Heading into EV ownership, Mason said she anticipated the charging process being the most significant sacrifice, since it would take about four hours to fully charge at home and up to half an hour at a supercharger. However, in the year and a half Mason has owned her Tesla; she says the ease of the charging experience has pleasantly surprised her. Mason said she’s never had an issue with finding a charger in the wild, especially with in-car technology that helps to find them.

“There’s several around town, but you wouldn’t know about them. They’re inconspicuous. But they’re there, and they’re starting to pop up,” she added.

The battery in the Tesla Model 3 Standard Range Plus is rated as a 400-kilometre battery, meaning it can be driven that far before needing a charge. However, Mason said the range of the battery is actually closer to 350 kilometres, since it’s recommended not to completely drain the battery or to completely charge to better preserve the car’s long-term battery life.

Waiting for a charge might take up to 30 minutes at superchargers, but for Mason the wait has never been an issue and usually affords her some time to grab a coffee nearby.

Most of the charging for Mason happens at her own home. She’s spent around $30 on extra hardware to have a 240-volt outlet installed by an electrician, similar to what you would plug your stove into. Adding this outlet allows her to more efficiently use an at-home Tesla charging adapter she’s purchased. Mason also made the decision to purchase a Tesla wall connector charger after purchasing her vehicle, which cost around $700, not including electrician fees which bumped the total cost of the installation to around $1000.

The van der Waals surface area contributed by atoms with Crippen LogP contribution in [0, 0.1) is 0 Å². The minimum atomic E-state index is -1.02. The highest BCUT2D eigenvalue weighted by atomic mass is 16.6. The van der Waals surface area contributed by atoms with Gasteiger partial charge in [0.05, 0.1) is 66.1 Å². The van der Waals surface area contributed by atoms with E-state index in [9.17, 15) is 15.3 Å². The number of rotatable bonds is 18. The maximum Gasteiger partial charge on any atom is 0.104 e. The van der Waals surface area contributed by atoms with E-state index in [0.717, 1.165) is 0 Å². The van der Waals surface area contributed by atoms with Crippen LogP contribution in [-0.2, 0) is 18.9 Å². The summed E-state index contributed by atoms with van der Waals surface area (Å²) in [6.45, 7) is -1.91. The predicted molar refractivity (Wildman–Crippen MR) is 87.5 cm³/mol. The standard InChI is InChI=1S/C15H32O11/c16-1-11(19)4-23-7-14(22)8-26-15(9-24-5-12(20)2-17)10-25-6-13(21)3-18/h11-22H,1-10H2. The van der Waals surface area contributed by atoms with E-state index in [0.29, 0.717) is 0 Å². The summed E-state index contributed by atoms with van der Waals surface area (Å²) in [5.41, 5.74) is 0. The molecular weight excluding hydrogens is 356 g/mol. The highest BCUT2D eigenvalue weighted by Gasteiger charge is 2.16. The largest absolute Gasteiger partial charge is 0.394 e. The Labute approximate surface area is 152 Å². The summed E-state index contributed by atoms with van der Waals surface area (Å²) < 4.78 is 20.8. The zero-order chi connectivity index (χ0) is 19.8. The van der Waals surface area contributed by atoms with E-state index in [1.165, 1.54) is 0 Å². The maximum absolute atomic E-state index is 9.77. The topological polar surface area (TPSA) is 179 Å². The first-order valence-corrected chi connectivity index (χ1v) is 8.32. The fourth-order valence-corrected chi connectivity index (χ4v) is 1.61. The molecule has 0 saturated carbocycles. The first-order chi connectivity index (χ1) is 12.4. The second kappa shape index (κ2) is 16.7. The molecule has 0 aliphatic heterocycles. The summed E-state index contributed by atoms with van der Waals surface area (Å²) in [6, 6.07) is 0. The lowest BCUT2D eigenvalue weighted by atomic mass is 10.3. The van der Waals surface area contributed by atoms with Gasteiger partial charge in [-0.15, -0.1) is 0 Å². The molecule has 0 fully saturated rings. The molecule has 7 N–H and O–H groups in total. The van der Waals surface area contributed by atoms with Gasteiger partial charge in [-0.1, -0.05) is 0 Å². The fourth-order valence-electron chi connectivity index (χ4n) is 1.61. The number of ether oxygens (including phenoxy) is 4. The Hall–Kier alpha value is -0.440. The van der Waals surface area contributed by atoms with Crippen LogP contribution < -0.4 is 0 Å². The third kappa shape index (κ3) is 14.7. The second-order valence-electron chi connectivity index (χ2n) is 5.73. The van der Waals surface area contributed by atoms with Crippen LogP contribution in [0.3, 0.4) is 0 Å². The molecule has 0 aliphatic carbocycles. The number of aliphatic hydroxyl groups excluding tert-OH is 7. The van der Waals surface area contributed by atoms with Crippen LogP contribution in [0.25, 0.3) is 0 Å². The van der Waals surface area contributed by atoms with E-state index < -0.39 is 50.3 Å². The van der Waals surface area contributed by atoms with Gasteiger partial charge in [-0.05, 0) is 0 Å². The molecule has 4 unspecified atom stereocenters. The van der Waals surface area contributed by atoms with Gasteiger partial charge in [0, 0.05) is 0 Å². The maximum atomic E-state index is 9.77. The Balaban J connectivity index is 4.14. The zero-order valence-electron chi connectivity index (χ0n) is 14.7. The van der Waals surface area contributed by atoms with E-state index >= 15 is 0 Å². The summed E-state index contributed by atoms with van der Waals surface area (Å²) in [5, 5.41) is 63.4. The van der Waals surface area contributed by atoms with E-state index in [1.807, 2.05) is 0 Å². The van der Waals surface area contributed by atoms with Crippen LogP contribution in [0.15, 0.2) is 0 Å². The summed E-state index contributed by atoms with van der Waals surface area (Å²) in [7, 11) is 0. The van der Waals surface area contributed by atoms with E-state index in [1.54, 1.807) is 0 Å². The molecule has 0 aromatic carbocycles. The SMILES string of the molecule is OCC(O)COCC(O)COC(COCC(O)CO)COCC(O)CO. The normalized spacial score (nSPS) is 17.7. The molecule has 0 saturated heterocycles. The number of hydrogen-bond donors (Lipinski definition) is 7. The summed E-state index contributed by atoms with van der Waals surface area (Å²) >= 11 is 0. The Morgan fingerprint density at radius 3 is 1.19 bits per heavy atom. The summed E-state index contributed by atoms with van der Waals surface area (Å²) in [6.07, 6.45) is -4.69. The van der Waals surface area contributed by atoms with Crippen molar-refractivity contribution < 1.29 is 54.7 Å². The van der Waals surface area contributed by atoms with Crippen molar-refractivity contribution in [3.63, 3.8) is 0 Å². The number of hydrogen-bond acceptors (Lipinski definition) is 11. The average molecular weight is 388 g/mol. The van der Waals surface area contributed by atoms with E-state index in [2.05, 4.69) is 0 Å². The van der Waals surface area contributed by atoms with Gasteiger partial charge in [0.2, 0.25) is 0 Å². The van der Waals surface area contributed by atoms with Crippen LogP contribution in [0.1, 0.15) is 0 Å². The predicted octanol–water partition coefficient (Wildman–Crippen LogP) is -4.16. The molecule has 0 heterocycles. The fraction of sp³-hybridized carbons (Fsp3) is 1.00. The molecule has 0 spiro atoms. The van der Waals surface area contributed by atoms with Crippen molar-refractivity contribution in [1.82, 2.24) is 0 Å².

Being garage-less, especially in the harsh winter climates of northern Ontario, Mason was worried the charging experience outdoors might get tricky. But with a weather-proof box for her electrical outlet, she’s yet to have a problem.

Unexpected bonuses

Being pleasantly surprised with the ease of the charging process wasn’t the only added bonus of making the switch for Mason. She’s also been surprised by the “hardiness” of her Tesla and the way it handled its first winter. Not having to wait for an engine to heat up to access in-car heating in 30 below weather, or even just the effectiveness of the rear-wheel drive traction on slippery roads were some stand out features for Mason.

“There’s a lot of people who believe that electric vehicles aren’t ready for the north and I just experienced a year of it really being ready,” she said.

Mason added she’s been exposed to a whole new community of electric car owners, both online and in-person. She said learning from the experiences of others is what has given her the confidence to make the leap, something she’s hoping to do for others now too with an Instagram account dedicated to electric vehicles in the north.